NEW YORK: The Federal Reserve should continue gradually raising interest rates if data on consumer prices available by the central bank’s mid-June policy meeting indicate inflation will soon reach the 2% target, Chicago Fed President Charles Evans said.
“If the data themselves are at 2%, if they are more consistent with us getting to 2% very soon, then I think that continuing our slow, gradual increases will be appropriate,” Evans said Saturday while speaking to reporters following a talk at the University of Chicago.
“The headwinds that we were facing have turned into tailwinds, fiscal policy has been much, much more supportive of further growth, and so the need for more accommodative monetary policy is less than it was before,” he said.
On Friday, Fed Chairman Jerome Powell backed further gradual interest-rate increases amid strong US economic momentum, while adding that the lack of a spike in wage growth shows the labour market is “not excessively tight.”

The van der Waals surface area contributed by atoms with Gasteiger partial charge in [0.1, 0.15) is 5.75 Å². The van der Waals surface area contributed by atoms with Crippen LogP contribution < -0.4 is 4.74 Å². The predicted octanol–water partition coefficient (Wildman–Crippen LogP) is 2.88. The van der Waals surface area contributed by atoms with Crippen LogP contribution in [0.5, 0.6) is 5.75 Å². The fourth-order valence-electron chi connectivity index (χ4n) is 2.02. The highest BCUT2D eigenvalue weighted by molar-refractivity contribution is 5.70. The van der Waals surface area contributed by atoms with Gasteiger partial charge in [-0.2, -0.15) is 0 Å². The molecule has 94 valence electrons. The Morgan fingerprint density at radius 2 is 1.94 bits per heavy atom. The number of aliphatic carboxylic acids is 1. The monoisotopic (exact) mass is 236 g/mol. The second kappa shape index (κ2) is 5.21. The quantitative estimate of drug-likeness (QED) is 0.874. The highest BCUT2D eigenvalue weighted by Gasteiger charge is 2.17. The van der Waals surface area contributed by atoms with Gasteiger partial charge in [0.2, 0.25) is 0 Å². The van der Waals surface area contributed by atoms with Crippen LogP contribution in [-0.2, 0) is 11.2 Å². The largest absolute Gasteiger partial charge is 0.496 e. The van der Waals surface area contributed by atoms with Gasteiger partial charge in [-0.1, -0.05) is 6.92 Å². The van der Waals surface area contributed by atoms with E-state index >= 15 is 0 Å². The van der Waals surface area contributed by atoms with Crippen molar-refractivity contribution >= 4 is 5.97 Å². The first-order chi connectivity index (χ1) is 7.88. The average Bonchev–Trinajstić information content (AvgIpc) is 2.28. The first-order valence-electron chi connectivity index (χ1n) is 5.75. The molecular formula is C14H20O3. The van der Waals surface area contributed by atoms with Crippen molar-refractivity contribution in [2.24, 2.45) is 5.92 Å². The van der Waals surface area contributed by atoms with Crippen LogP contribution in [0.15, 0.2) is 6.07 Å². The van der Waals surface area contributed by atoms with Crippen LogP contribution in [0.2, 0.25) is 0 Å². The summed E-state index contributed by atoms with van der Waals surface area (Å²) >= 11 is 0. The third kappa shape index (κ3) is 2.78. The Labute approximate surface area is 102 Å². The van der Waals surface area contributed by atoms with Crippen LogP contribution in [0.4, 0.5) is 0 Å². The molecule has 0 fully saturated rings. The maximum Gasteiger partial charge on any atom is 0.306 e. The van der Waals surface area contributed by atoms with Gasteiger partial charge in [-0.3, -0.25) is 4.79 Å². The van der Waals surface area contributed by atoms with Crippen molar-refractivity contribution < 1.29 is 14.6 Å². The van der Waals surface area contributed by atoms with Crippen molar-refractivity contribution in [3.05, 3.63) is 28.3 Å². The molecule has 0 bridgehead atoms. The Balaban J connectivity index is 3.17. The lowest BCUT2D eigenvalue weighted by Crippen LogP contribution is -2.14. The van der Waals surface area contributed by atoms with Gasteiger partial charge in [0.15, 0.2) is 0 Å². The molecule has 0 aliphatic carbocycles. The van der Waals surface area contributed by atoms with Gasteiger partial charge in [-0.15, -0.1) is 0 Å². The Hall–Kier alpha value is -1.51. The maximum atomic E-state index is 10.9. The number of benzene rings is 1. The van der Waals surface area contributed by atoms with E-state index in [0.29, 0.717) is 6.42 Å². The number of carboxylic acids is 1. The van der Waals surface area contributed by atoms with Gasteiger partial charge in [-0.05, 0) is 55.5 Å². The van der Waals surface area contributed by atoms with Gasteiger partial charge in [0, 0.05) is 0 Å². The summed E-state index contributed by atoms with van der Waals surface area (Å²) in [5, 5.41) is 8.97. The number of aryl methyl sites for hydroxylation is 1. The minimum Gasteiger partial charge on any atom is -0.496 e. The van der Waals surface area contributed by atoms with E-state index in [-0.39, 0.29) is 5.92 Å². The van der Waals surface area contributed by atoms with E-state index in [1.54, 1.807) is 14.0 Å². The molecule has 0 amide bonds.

His remarks were reinforced by comments several hours later by John Williams, who’s currently president of the San Francisco Fed and would become president of the New York Fed in June.
Powell, in his first speech since becoming Fed chairman in February, avoided discussing the turbulent US stock market and also sought to steer clear of the simmering US-China trade dispute.
Evans took a similar tack on Saturday, saying that the economy “benefits tremendously from well understood, stable trading rules and environments,” but that the direct effect from tariffs as currently proposed looked “only relatively small” for the national economy.
Evans voted against the policy-setting Federal Open Market Committee’s rate hike in December, but doesn’t have a vote on the rotating panel this year.
Fed officials raised rates again at their March meeting and signaled they would probably support at least two more hikes in 2018. Inflation, measured by the central bank’s preferred gauge, rose 1.8% in the 12 months through February and has been below the Fed’s 2% target throughout most of the current economic expansion, which started in mid-2009. — Bloomberg